we bred, we conquered. We were the bison saviors.
It's true-without our intervention, the bison would
surely have died out entirely.
But without our intervention entirely, they would never
have dropped so severely in numbers to begin with.
Humans performed this exhaustive near-extinction, not
quickly, or without the chance to realize what might
have been happening-over a period of almost half a century.
The men were not just standing idly by-they were the
ones with the spears and the arrows, their faces sweaty,
thighs clinging to the horse beneath them, aiming carefully
and watching in the swelling pride of success as the
chipped stone sunk deeply into the shivering shoulder
blade, the swelled chest. They watched as the bison
fell, hundreds at a time, shaking the prairie ground
that their migration and diet had so carefully cultivated.
Back then, we didn't care how many died, how they died,
or how much of their bodies we left behind, rotting
on the ground they lived for, decaying, evaporating
into the air and into history, until the buffalo were
nothing more than bleached bone in the sun.
Back then, we didn't care how many died, and we can't
just pat ourselves on the back for fixing it now. Our
management of wildlife, just like our designation of
wild space, is not in harmony with nature. It's
a quick fix, an afterthought. We are doing little more
than covering up our initial mistake, which we desperately
need to remember if we are to have any hope of moving
forward in a more ethical way. And it gives us a dangerous
sense of power to imagine that we solved nature's problems.
Our future depends on our realization that we aren't
in charge in the wild world; we are a part of a system,
and our ignorance of the delicate balance of nature's
workings is what inevitably leads to our necessary interference
* Endless Pressure, Endlessly Applied ~ Take
BFC opposed the Interagency Bison Management Plan from
the start because we knew it would fail the buffalo,
and it has. The only ones benefiting from this
Plan are livestock interests. The agencies that
are signed on to the Plan have so far ignored pro-buffalo
constituencies, and, more importantly, they have failed
to maintain a free-roaming (key word) population of
wild buffalo. Countless meetings and discussions
with agency representatives reveal the finger-pointing
game and underscore the odd power wielded by the cattle
lords. Agencies place the blame on other agencies
and each throws up their hands at the power of Montana's
livestock producers. All it would take is for one agency
to pull out of the Plan and to refuse to participate
in this relentless persecution of the rightful occupants
of this land. Some of the agencies are practically
begging us to continue asking them to do just that.
So we will. We have something that the government
apparently lacks: vision. Call it eco-vision.
Call it co-existence. We envision a world in which
humans cease to dominate all other creatures; a world
in which wild buffalo are free to migrate, a world in
which producers of an invasive species (such as cattle)
take some responsibility and stop blaming everything
on everything but themselves. Such a world is
possible and we are here to make it happen.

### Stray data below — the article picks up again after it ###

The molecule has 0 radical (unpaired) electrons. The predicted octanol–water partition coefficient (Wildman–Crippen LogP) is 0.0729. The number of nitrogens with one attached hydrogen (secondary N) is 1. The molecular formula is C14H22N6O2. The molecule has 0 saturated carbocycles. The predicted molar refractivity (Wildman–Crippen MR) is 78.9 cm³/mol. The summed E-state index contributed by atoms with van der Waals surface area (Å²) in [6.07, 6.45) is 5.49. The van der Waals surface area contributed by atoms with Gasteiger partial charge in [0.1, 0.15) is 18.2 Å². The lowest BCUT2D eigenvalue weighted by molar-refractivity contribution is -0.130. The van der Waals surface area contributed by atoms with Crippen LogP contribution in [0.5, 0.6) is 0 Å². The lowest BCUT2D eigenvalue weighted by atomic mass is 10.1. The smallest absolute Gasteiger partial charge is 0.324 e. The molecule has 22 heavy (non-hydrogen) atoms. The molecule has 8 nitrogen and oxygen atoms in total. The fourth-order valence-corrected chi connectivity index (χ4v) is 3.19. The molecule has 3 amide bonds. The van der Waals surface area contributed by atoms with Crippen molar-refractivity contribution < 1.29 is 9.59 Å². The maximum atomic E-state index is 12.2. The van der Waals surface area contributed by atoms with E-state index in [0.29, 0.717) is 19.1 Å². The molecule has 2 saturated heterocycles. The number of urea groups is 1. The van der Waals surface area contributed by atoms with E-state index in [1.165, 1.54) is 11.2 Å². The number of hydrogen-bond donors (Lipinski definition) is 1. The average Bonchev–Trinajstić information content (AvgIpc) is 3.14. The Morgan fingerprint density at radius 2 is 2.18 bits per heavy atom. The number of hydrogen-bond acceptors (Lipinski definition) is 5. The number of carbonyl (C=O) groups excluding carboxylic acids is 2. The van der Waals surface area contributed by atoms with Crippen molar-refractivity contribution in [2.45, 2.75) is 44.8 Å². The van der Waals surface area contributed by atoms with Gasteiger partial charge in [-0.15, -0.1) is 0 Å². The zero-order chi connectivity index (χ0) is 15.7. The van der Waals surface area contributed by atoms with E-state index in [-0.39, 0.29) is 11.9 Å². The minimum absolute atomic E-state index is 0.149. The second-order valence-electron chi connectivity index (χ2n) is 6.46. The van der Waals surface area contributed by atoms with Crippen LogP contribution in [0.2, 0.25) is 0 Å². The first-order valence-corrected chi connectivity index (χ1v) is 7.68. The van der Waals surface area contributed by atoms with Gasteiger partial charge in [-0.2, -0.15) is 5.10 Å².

TAKE ACTION FOR THE WILD BUFFALO! Please
contact the following decision-makers, and in your own
words, insist that they: pull out of the Interagency
Bison Management Plan now; design and implement a Montana
Bison Management Plan that respects the wild integrity
of bison, establishes and conserves a state-wide, year-round
resident herd; listen to their constituents and stop
caving to livestock interests.
Montana Fish, Wildlife & Parks
Attn: Pat Flowers, Supervisor Region 3
1400 S. 19th Street
Montana Governor Brian Schweitzer
Helena, MT 59620-0801
* Thank You Missoula & Gallatin Wildlife
THANK YOU MISSOULA!
Last Friday, BFC joined friends in Missoula for an incredible
evening of artistic outreach for the Yellowstone buffalo.
Long-time buffalo warriors did the buffalo justice with
a thought-provoking, informative and entertaining event
about the meaning of wildness and how it is being jeopardized
by our state and federal agencies. The purpose
of the event was to alert the public about the horrendously
misguided "quarantine feasibility study" involving
Yellowstone bison calves. The turnout was great
and a lot of people learned, for the first time, what
is happening to the Yellowstone bison. Dru and
Drea and all who participated and attended ~ thank you
for representing the wild buffalo!
THANK YOU GALLATIN WILDLIFE ASSOCIATION!
We'd like to thank and recognize Glenn Hockett and his
hard-working colleagues from the Gallatin Wildlife Association
for their stellar vision and action on behalf of wild
bison. On Tuesday, GWA hosted a proactive discussion,
"Charting a New Course for Wild Buffalo in Southwest
Montana." Glenn and GWA have time and again
demonstrated that there is existing habitat available
right now for wild buffalo, and that there is strong
support among the people to do the work that will begin
bringing wild buffalo back to Montana. Thank you
for always being such a strong and active voice for
the mighty bison!
* Last Words
"These are the days when men of all social disciplines
and all political faiths seek the comfortable and the
accepted; when the man of controversy is looked upon
as a disturbing influence; when originality is taken
to be a mark of instability; and when, in minor modification
of the original parable, the bland lead the bland."
From The Affluent Society, by economist John Kenneth